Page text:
Sculptures were already being created by prehistoric artists. The Greeks oriented themselves to complete humankind and fashioned idealised, anatomically-correct sculptures. The best example, which is thought to have had a vast influence on the Renaissance, is the statue of Laocoön and his sons. In the Middle Ages, there was a move away from the beautiful and life-like representations in favour of the intention und significance that the Christian sculptures are primarily said to have had.
LIFE IS COLOUR
YOUR PAST IS THE RAINBOW
THE RAINBOW IS BORN OF WATER AND LIGHT
YOU KNOW NOTHING OF A CITY AT THE END OF THE ROAD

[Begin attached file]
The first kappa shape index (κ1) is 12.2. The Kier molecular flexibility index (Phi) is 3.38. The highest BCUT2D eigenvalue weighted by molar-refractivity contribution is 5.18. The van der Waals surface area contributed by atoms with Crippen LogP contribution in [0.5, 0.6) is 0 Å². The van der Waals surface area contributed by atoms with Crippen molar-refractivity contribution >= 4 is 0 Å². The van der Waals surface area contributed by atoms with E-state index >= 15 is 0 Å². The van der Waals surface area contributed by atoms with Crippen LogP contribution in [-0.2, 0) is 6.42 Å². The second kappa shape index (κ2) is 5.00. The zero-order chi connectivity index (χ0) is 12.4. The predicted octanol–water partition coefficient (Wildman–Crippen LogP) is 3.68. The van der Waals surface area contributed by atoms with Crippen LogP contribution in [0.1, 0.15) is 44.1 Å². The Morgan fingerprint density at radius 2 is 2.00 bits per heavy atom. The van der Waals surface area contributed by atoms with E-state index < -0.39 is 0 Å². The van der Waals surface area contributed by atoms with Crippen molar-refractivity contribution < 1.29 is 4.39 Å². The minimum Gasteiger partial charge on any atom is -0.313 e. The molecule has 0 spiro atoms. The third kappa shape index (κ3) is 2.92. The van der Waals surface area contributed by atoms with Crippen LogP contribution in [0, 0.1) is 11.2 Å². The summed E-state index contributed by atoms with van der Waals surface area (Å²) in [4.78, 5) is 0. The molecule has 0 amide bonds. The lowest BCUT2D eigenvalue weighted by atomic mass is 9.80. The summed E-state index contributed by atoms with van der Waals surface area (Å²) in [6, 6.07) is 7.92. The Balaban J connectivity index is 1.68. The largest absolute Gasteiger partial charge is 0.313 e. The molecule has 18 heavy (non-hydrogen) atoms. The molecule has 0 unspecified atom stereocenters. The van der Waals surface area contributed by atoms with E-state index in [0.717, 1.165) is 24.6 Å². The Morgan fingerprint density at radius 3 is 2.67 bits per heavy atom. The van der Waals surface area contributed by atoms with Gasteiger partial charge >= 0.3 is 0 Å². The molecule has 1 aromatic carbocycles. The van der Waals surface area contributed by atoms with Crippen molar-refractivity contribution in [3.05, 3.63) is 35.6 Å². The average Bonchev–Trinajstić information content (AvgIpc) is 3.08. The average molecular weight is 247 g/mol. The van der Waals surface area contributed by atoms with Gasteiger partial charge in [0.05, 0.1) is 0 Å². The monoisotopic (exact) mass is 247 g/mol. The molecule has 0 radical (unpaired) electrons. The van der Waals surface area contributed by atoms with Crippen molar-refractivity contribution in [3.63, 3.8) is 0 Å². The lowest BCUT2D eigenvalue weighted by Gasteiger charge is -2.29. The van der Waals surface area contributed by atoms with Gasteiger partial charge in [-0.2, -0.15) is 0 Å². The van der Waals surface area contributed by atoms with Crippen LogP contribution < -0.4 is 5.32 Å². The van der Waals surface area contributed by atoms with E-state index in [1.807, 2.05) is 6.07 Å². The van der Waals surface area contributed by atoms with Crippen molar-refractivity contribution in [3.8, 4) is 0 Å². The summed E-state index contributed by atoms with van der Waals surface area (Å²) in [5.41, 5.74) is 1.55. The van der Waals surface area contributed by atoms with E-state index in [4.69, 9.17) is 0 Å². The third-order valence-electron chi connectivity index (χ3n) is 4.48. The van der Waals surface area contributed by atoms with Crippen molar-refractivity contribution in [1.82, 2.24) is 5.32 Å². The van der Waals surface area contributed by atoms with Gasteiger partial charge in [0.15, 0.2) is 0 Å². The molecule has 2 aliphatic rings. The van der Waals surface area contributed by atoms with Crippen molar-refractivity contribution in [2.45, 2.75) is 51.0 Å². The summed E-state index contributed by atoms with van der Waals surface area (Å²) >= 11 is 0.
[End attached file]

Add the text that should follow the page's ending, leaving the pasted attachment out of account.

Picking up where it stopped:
WHITE HORSES SPRING FROM THE SEA
THE WOMAN IN WORK CLOTHES IS A PRINCESS
GLASS TOWERS CAN TUMBLE DOWN
ONLY AIR IS NEEDED
CHAINS OF THE PAST
SHALL BECOME THE ARMOUR OF TOMORROW
LIFE IS A BOOK
IN WHICH I DON’T WANT TO STOP WRITING
The figures became more static and disproportionate. Famous sculptures were created by the Italian renaissance sculptor, Michelangelo, among others. The artists of this period once again oriented themselves to Antiquity and their ideals, remaining true to the real form until into the nineteenth century. Modern, contemporary sculpture, which was primarily characterised by new subjects, designs and materials, was established by Auguste Rodin in particular.
While sculptures were originally static works of art, modern artists created sculptures that could move or be moved. Such works are also described as “kinetic art”. (Source: WIKIPEDIA 2010)
My word sculptures are the shells of freed text structures, which allow the universal essentials to appear and evoke something in humans. (Eschara 2010)